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  1. 5 points
    One thing I would say is that the baby should be treated on clinical symptoms, rather than on laboratory results, particularly when they are so weak that you have to do all this testing to show an abnormality in the Blood Bank. A slight rise in bilirubin is normal in a newborn baby. This situation is very similar to the difference between a haemolytic transfusion reaction, where, for example, there is a positive DAT, antibody can be eluted and there is a SIGNIFICANT rise in bilirubin and a SIGNIFICANT drop in Hb, and a serological transfusion reaction, where there may, or may not be, be a positive DAT, antibody may or may not be eluted from the red cells, a new antibody specificity may be detected in the plasma, but there is NO SIGNIFICANT rise in bilirubin and NO SIGNIFICANT drop in Hb. Your cases remind me strangely of the latter.
  2. 4 points
    Mabel Adams

    Blood on Helicopter

    We supply blood to a helicopter service with a contract with our hospital system. We put Safe-T-Vue indicators on all of their units. They provide us a copy of their in-flight chart when they transfuse anyone not coming to our hospitals. If the patient doesn't come to us but has an account in our HIS, we create a bogus registration in our BBIS using a defined format account number. If they don't exist in our HIS, we create a complete registration manually in our BBIS using a defined format for MR# etc. Then we emergency issue the product in our BBIS and handle it just as we would those patients who expire before a specimen is drawn etc. We charge the helicopter service for the products which they include in their flat fee to the patient. We maintain the final disposition records for any lookbacks etc. If we got a market withdrawal or lookback, we would notify the helicopter company to follow up with the recipient. That duty is at least vaguely covered in our agreement with them, I believe. We tell the helicopter crew to return any unused products to us and not to leave them at the receiving hospital but this isn't perfect. We sometimes transfer products on paper to the receiving site if we can document handling sufficiently. It doesn't work easily if the receiving hospital doesn't use the same blood supplier.
  3. 3 points
    I have to ask, how many times when the DAT is negative and you can elute the antibody from the babies cells does the infant show symptoms of a significant case of HDN (old guy, old nomenclature) resulting in an exchange transfusion or even phototherapy? Seems to me you are doing an awful lot of work for little, if any, benefit. See Malcolm's technical discussion above.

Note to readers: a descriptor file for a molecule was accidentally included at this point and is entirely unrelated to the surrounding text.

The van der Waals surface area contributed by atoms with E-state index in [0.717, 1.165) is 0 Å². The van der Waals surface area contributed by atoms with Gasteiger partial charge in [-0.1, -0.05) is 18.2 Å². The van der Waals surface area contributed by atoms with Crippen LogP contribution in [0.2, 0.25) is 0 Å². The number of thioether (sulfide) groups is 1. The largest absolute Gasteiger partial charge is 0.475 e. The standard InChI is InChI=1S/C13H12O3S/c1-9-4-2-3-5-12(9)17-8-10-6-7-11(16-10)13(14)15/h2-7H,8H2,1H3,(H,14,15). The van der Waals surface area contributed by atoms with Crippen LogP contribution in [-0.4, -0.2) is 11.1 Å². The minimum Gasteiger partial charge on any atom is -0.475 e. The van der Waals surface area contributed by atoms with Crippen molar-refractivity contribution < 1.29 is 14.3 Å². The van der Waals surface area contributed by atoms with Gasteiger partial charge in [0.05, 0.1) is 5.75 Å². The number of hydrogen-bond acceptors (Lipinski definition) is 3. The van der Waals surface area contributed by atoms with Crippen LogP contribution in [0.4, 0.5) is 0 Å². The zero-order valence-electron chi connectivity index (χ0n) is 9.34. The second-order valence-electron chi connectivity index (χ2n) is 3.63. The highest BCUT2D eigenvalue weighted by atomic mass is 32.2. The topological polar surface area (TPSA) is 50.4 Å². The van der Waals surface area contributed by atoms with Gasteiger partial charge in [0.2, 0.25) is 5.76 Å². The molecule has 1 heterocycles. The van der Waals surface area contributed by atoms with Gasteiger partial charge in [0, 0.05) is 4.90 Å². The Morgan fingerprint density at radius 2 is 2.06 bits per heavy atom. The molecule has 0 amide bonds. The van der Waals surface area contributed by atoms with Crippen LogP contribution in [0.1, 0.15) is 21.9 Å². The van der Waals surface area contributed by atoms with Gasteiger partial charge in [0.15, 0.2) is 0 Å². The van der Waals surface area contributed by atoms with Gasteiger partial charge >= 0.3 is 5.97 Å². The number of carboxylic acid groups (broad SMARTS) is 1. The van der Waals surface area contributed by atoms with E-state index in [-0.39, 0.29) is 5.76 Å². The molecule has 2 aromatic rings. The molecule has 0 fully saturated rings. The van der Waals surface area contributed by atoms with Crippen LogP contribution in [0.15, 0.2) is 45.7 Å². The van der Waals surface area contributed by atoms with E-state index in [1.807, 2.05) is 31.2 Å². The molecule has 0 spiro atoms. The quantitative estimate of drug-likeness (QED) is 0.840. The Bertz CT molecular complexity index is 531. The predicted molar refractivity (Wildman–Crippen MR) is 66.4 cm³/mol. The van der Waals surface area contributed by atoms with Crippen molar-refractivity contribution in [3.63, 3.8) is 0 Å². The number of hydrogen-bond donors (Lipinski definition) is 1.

4. 3 points
    Good news if anyone is still looking for a copy! AABB Press will republish the fourth edition of Applied Blood Group Serology, the influential reference book for blood bankers last published in 1998. This landmark publication is widely considered to be one of the most influential books for professionals in transfusion medicine and continues to be used as a reference for blood bankers throughout the world. AABB, in partnership with authors Peter Issitt, PhD; and David Anstee, PhD, will reissue the fourth edition prior the 2019 AABB Annual Meeting for a limited time only. Annual Meeting attendees may preorder Applied Blood Group Serology by contacting AABB Member Services (+1.866.222.2498) before Oct. 4. Those who purchase the publication prior to Oct. 4 will be able to pick up their orders during the Annual Meeting, to be held Oct. 19-22 in San Antonio. After Oct. 4, the publication will be available for the public to order. The publication will also be for sale in the AABB Bookstore during the 2019 Annual Meeting. To celebrate the rerelease of the book, AABB has added a special book-signing event at the meeting. Issitt and Anstee will participate in two book-signing sessions on Sunday and Monday afternoons from noon to 2:30 pm. The book-signing will take place in an area near the bookstore at AABB Central. Additionally, the upcoming October issue of AABB News includes an interview with Issitt.